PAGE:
Alannah received her undergraduate degree in Cell and Molecular Biology from UCD in 2019. She was awarded Irish Research Council funding in 2019 to carry out her PhD and is currently in her third year. Her research focuses on how nanoparticles (NPs) are internalised and trafficked through cells when they grow as 3D spheroids. This project aims to provide the first molecular understanding of the mechanisms by which NPs , as potential drug delivery vehicles, penetrate into solid tumours, using in vitro grown cellular spheroids as a model system.
Adele received her undergraduate degree in Biology and Chemistry from Maynooth University in 2014, with an international year spent at York University in Toronto, Canada. She then completed a one year MSc in Biomedical Science at Ulster University in 2015, where she undertook a research project under the supervision of Prof. Colum Walsh, comparing the effects of Decitabine to those of other small molecule inhibitors on the reactivation of epigenetically silenced genes. Adele then joined UCD and worked as a Research Assistant for two years in Assoc. Prof. Antoinette Perry’s lab where she focused on the epiCaPture project, developing a urine DNA methylation test for the early detection of aggressive prostate cancer. Adele was awarded an Irish Cancer Society Scholarship in 2020 to carry out a PhD project entitled - ‘Investigating the heterogeneic biology of ovarian cancer metastasis using high resolution imaging to inform novel combination therapies’. Adele began her PhD in January 2021 and is supervised by Assoc. Prof. Antoinette Perry (UCD), Prof. Jeremy Simpson (UCD) and Assoc. Prof. Joanne Lysaght (TCD).
Teerna received her undergraduate degree in Cell and Molecular Biology from UCD in 2021. She was awarded Irish Research Council funding in 2021 to carry out her PhD and is currently in the first year of her PhD studies, co-supervised by Prof. Jeremy Simpson and Dr. Andrew Lindsay (University College Cork). Her project focuses on understanding the role of the Rab11 GTPase family in the context of cancer. The RAB11 gene family is often deregulated in cancer, acting as tumour suppressor genes and oncogenes depending on the localisation of the tumour. Rab11 proteins predominantly function on endosomal membranes, regulating a number of recycling pathways to the plasma membrane of cells. However, comparatively little is known about their cell biology in a 3D context. Her project explores the Rab11 interaction networks in the context of organelle in a 3D cell model.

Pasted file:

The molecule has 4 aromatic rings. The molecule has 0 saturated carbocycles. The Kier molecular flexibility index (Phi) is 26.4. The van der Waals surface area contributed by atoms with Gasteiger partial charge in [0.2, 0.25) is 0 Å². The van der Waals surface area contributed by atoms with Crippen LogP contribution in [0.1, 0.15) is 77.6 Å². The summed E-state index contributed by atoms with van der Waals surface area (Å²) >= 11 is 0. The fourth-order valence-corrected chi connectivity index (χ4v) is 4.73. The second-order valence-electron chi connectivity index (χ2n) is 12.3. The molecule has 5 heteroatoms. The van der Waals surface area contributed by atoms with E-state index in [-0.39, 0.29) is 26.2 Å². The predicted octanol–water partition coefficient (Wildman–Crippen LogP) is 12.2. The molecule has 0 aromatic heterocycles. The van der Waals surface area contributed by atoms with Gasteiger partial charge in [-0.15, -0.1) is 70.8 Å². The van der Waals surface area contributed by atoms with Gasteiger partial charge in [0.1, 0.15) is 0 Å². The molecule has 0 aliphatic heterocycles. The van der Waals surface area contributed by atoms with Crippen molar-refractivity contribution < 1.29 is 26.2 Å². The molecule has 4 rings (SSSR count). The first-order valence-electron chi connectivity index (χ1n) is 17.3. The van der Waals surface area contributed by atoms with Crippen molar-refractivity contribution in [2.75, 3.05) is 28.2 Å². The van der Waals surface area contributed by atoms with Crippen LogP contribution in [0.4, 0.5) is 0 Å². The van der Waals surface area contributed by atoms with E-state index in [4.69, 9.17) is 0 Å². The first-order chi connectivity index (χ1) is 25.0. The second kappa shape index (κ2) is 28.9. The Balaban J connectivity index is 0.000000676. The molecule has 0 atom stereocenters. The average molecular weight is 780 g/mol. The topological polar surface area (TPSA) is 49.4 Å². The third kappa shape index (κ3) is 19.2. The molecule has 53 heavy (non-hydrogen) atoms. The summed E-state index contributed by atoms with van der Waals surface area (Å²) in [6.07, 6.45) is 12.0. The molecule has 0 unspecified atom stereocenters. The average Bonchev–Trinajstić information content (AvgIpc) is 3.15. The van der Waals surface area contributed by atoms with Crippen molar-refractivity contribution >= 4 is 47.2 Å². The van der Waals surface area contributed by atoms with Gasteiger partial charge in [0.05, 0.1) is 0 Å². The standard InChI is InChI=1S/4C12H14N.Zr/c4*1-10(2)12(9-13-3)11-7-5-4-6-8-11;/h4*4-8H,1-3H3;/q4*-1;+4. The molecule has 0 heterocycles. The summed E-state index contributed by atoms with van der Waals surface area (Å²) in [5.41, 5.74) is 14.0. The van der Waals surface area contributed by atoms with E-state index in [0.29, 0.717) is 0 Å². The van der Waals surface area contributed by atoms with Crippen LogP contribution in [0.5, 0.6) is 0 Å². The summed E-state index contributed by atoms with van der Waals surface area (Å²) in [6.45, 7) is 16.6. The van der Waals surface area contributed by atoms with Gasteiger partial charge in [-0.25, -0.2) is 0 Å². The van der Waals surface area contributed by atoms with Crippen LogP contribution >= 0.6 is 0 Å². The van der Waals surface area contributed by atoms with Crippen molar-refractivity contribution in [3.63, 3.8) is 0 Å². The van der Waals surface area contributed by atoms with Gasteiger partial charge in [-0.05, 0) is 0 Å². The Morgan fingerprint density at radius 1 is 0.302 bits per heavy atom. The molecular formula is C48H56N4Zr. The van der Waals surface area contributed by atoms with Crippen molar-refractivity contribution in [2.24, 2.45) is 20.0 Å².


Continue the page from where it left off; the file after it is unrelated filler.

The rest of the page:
Unmani is a BTech. Biotechnology graduate from Pune University, India. In 2018 she moved to Dublin, and completed her MSc in Biological and Biomolecular Science from UCD. In 2021 she was accepted on to the SFI Centre for Research Training in Foundations of Data Science, and has started her PhD in the lab of Prof. Simpson, co-supervised by Dr. Graham Hughes. Her project involves analysing data from Multicellular Tumour Spheroids (MCTS) models in the context of exploring protein subcellular localisation and targeting them as part of drug development. She is specifically focused on small GTPase proteins of the Rab family, and finding links between cell-based experimental data and existing cancer genomic, transcriptomic and expression datasets. Her work integrates high-content screening data from MCTS models with genomic and transcriptomic data, highlighting potential expression patterns in Rab family contributing to cancer progression.
Lucy Dornan is a final year BSc. (Hons) Cell & Molecular Biology student at UCD. She is currently undertaking her final year research project in the lab, investigating the involvement of different classes of proteins associated with the Golgi apparatus in the Rab6-dependent retrograde transport pathway. This transport pathway was first discovered over twenty years ago, yet remains poorly characterised. Lucy’s project employs advanced fluorescence microscopy to visualise constructs of Golgi proteins fused to fluorescent proteins, and observe their localisation patterns when the Rab6-dependent pathway is stimulated.